Knowing the vehicle history can help you avoid buying a lemon. Get a free vehicle history check today!
Our Vehicle History and Lemon Car FAQ
Basically, a lemon is a vehicle that had so many mechanical problems that the manufacturer bought it back. States have their own lemon laws, so the exact circumstances vary. Try searching online for "lemon law" to get more info or visit www.vehiclepedia.com has some good state-by-state info. A Vehicle History FAQ for lemons and lemon checks
A VIN (short for "Vehicle Identification Number") is a seventeen-digit code that uniquely identifies a vehicle. Every vehicle, truck, motorcycle, trailer, etc. that is built is assigned a VIN and DMVs and insurance companies use the VIN to keep track of which vehicle is which.
The VIN encodes specific information about a vehicle, including country of manufacture, manufacturer, model, body style and even engine and other information. This was standardized in the early '80s and all major manufacturers follow the standard.
A lot of used vehicle websites include a VIN in their for-sale listings. When you're shopping online, find the VIN and cut and paste it into the VIN form. Get the unlimited version of the report so you can screen as many VINs as you need to.
If there's no VIN listed in the newspaper or website ad, contact the seller and ask for it before you go see the vehicle. You could save yourself a lot of time by avoiding problem vehicles.
You can also get the VIN from the vehicle itself. A VIN is visible on the lower right hand (driver's side) corner of the dash when looking through the front windshield. The VIN is also printed on registrations, titles and proof of insurance vehicleds.
A vehicle history report is the quickest and easiest way to research the history of a vehicle. It gathers all of a vehicle's insurance and DMV records into one place. At a glance, you can tell if there are major accidents, odometer problems, flood damage issues or if the vehicle is a lemon.
With this info in hand, you can make an informed purchase decision AND negotiate the best price.
Several companies gather the data and sell these reports online: Consumer Guide, CARFAX and AutoCheck.
A vehicle history report will tell you one of two things about the vehicle's history:
If you're selling...
if you're buying...
VINs were standardized in the early '80s to all be 17 digits long and to use certain codes to indicate make, model, year and other information about the vehicle. Manufacturers were using other types of IDs before that, but the major history databases only include the standardized VINs from 1981-on. You probably won't find many records for most vehicles older than the late eighties, but you should run the VIN check anyway.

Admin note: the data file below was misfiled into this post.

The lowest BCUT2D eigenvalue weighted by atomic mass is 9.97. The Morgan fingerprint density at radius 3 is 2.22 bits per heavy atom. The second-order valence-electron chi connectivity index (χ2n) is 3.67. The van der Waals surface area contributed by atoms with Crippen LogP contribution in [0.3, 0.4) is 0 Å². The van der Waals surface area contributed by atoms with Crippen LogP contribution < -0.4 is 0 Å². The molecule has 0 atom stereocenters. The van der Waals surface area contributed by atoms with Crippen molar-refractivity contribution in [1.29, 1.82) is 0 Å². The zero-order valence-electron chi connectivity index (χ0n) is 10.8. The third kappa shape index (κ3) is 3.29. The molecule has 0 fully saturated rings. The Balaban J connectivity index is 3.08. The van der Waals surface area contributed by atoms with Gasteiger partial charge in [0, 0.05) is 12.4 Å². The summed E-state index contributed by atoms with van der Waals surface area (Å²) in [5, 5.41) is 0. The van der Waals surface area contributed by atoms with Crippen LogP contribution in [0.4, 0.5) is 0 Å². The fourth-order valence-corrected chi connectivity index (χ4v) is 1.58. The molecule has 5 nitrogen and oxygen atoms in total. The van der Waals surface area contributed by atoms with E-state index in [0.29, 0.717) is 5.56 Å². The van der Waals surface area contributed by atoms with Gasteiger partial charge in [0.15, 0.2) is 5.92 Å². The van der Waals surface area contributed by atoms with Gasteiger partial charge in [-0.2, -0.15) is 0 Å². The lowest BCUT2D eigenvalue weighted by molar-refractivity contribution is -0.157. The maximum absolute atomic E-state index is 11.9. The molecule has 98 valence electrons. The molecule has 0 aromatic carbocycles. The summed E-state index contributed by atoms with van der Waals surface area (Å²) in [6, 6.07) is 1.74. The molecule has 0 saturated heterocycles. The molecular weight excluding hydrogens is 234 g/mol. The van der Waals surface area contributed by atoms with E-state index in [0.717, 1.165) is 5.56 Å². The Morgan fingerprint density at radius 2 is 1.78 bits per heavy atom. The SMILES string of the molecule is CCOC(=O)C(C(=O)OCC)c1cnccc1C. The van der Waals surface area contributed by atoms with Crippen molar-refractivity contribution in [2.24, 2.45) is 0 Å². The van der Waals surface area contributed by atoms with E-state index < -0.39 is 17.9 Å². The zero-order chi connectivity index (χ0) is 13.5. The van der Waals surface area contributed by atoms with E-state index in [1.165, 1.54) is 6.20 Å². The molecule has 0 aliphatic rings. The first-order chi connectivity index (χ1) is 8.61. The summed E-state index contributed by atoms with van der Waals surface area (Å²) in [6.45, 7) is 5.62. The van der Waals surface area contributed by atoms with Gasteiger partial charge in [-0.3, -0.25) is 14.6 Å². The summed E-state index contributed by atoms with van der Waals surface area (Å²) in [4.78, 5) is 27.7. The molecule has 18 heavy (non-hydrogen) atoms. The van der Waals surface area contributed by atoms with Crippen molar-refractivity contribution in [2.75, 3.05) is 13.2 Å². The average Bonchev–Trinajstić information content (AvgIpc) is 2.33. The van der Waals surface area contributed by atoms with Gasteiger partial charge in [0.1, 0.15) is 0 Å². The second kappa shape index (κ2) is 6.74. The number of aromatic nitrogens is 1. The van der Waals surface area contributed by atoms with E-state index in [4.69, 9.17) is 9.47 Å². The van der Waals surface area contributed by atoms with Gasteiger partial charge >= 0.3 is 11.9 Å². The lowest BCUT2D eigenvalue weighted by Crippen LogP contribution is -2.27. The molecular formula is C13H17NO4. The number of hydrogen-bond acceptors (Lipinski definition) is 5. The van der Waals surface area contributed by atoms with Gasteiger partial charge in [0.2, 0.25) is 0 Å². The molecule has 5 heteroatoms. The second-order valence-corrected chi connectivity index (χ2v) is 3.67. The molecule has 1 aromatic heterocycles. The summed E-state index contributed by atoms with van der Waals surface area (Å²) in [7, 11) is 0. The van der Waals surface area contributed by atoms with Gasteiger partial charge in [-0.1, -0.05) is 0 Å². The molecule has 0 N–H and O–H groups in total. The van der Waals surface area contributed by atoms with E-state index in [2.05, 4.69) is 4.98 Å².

It is illegal to tamper with an odometer to change its reading: usually to reduce the number of miles on the vehicle. Unscrupulous dealers have been known to "rollback" an odometer to make a used vehicle more attractive to a buyer.
Buying a vehicle history report can protect you from odometer fraud. With the data in-hand, it's obvious if the mileage suddenly goes down between registrations or annual emissions tests. You can also protect yourself from odometer fraud by having a mechanic inspect the vehicle: they will get a sense of how much wear-and-tear there is on the vehicle, which is more important than raw miles in determining the vehicle's value.
All these sites give you the option of buying multiple reports. At Consumer Guide and Carfax, $5 more gets you as many reports as you need for 60 days. At AutoCheck, you can get 10 reports for $9 more. If you're going to be looking at a lot of vehicles, the multiple report option is the way to go.
If you see a potential trouble area in the report, don't immediately assume the vehicle is not worth buying. If the problem is not serious, you might want to use the information to negotiate a better price on the vehicle. If you're buying from a private seller, you could ask them to explain anything unusual in the report. There may be a reasonable explanation.
Carfax and AutoCheck both claim to have Canadian DMV data. However, you might want to try www.vehicle-history.net. Based on their sample report, it looks like they have access to Canadian provincial motor vehicles data. And they promise not to charge you if they don't find anything for your vehicle. They also will do lien searches at the same time. And the price is comparable to the major US providers once you factor in exchange rate.
At the very least, you should check out reviews on the model you're considering and used vehicle pricing guides to find out what the market price of the vehicle is. Consumer Reports has a lot of this information available in their used vehicle reviews. Other sources online for pricing info are kbb.com and nadaguides.com.
As with any major decision, the more research you do before you make up your mind, the more likely you will be satisfied with your decision.
A VIN history report gives you a detailed history of a vehicle, but it's still up to you to make sure that you make good decisions based on that information. Another option is to buy a Used Car Title Insurance policy. Title Insurance means that you are paying someone a small fee to assume the risk of buying a used vehicle. If something turns out to be wrong with the vehicle's title, you have a way to recoup your investment in that vehicle.
TitleGuard from First American Corporation offers a title insurance policy for $49.95. There is no deductible, no hidden fees and no fine print. It covers you against undisclosed problems with a vehicle's title that could cost you thousands of dollars. Things like: lemon vehicles, flood damage, stolen damage, liens. (Title insurance won't cover mechanical defects if they're not related to a title problem, so be sure you still get any used vehicle checked by a mechanic before you buy.)
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